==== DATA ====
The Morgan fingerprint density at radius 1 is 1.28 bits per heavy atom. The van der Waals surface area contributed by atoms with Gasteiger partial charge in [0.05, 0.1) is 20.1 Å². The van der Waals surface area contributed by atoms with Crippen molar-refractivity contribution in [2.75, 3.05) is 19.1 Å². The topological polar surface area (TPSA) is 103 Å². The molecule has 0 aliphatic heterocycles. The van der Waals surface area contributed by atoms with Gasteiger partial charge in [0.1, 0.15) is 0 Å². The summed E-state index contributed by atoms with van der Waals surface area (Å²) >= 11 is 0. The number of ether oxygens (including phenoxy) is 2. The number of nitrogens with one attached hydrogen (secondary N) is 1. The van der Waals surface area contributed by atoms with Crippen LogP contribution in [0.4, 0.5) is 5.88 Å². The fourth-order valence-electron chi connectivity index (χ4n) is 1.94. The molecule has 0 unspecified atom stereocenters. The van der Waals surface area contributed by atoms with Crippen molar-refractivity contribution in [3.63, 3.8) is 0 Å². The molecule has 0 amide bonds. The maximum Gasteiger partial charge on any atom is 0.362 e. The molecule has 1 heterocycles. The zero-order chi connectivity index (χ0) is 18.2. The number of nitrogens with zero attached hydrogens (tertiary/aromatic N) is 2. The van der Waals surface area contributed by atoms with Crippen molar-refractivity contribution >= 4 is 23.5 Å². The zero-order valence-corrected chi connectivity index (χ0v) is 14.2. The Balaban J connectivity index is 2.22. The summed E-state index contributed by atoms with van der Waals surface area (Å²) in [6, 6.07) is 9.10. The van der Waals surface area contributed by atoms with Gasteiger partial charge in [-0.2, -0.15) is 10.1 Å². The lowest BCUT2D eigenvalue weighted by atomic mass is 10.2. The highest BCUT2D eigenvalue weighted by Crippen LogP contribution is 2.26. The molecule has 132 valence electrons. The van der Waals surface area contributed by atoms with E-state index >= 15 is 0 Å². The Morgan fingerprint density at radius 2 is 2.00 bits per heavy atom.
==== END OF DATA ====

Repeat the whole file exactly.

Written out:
The Morgan fingerprint density at radius 1 is 1.28 bits per heavy atom. The van der Waals surface area contributed by atoms with Gasteiger partial charge in [0.05, 0.1) is 20.1 Å². The van der Waals surface area contributed by atoms with Crippen molar-refractivity contribution in [2.75, 3.05) is 19.1 Å². The topological polar surface area (TPSA) is 103 Å². The molecule has 0 aliphatic heterocycles. The van der Waals surface area contributed by atoms with Gasteiger partial charge in [0.1, 0.15) is 0 Å². The summed E-state index contributed by atoms with van der Waals surface area (Å²) >= 11 is 0. The number of ether oxygens (including phenoxy) is 2. The number of nitrogens with one attached hydrogen (secondary N) is 1. The van der Waals surface area contributed by atoms with Crippen LogP contribution in [0.4, 0.5) is 5.88 Å². The fourth-order valence-electron chi connectivity index (χ4n) is 1.94. The molecule has 0 unspecified atom stereocenters. The van der Waals surface area contributed by atoms with Crippen molar-refractivity contribution in [3.63, 3.8) is 0 Å². The molecule has 0 amide bonds. The maximum Gasteiger partial charge on any atom is 0.362 e. The molecule has 1 heterocycles. The zero-order chi connectivity index (χ0) is 18.2. The number of nitrogens with zero attached hydrogens (tertiary/aromatic N) is 2. The van der Waals surface area contributed by atoms with Crippen molar-refractivity contribution >= 4 is 23.5 Å². The zero-order valence-corrected chi connectivity index (χ0v) is 14.2. The Balaban J connectivity index is 2.22. The summed E-state index contributed by atoms with van der Waals surface area (Å²) in [6, 6.07) is 9.10. The van der Waals surface area contributed by atoms with Gasteiger partial charge in [-0.2, -0.15) is 10.1 Å². The lowest BCUT2D eigenvalue weighted by atomic mass is 10.2. The highest BCUT2D eigenvalue weighted by Crippen LogP contribution is 2.26. The molecule has 132 valence electrons. The van der Waals surface area contributed by atoms with E-state index >= 15 is 0 Å². The Morgan fingerprint density at radius 2 is 2.00 bits per heavy atom.